Author: Polly Davies
Published: April 6, 2017
Reading time: 2 minutes
This article is 5 years old.
Read our disclaimer keyboard_arrow_down
This website content is intended as a general guide to law as it applies to the motor trade. Lawgistics has taken every effort to ensure that the contents are as accurate and up to date as at the date of first publication.
The laws and opinions expressed within this website may be varied as the law develops. As such we cannot accept liability for or the consequence of, any change of law, or official guidelines since publication or any misuse of the information provided.
The opinions in this website are based upon the experience of the authors and it must be recognised that only the courts and recognised tribunals can interpret the law with authority.
Examples given within the website are based on the experience of the authors and centre upon issues that commonly give rise to disputes. Each situation in practice will be different and may comprise several points commented upon.
If you have any doubt about the correct legal position you should seek further legal advice from Lawgistics or a suitably qualified solicitor. We cannot accept liability for your failure to take professional advice where it should reasonably be sought by a prudent person.
All characters are fictitious and should not be taken as referring to any person living or dead.
Use of this website shall be considered acceptance of the terms of the disclaimer presented above.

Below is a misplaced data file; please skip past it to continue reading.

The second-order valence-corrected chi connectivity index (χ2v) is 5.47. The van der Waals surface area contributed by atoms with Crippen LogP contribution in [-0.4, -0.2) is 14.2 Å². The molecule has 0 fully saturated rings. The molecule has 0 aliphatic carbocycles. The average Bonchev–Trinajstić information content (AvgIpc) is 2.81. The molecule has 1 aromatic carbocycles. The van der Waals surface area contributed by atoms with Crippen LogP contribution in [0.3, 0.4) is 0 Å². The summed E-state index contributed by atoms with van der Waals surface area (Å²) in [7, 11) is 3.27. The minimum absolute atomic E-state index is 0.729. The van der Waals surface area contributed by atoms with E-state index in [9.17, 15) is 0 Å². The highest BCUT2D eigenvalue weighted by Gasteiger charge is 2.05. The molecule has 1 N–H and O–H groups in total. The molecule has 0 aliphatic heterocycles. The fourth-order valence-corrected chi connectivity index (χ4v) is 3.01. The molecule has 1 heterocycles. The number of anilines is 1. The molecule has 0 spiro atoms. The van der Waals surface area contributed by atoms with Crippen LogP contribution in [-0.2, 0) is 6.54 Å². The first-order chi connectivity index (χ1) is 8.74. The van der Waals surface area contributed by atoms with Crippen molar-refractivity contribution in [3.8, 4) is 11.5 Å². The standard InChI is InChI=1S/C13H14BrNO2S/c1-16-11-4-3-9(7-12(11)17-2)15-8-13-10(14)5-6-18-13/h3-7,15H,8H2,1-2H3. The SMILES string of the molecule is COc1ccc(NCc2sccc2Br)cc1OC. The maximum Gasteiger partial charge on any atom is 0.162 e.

Surrey Police reminded us in a tweet this week that anything bigger that 4cm obstructing the front windscreen is an offence because of the obstruction to view.
More and more of us are using map apps to navigate us from A to B if we don’t have inbuilt satnav or a satnav, but if you are tempted to fix an I-pad to the dash or windscreen, as Surrey Police have brought to our attention, this can lead to a fine.
It is an offence under regulation 30 of the Road Vehicles (Construction and Use) Regulations 1986 if a driver’s vision is obscured whilst driving, the rules applying to 10mm of obstruction in zone A of the windscreen and 40mm in zone B.
s41 of the Road Traffic Act 1988 provides that a person is guilty of an offence who does not give proper control or a full view of the road and traffic ahead, and this applies also to the use of mobile phones or other devices whilst driving.
The penalties went up in March – six points and fines between £200 or a court appearance and up to £2500 fine if you’re driving a lorry. Take care over how you use your technology when driving and don’t let it distract you.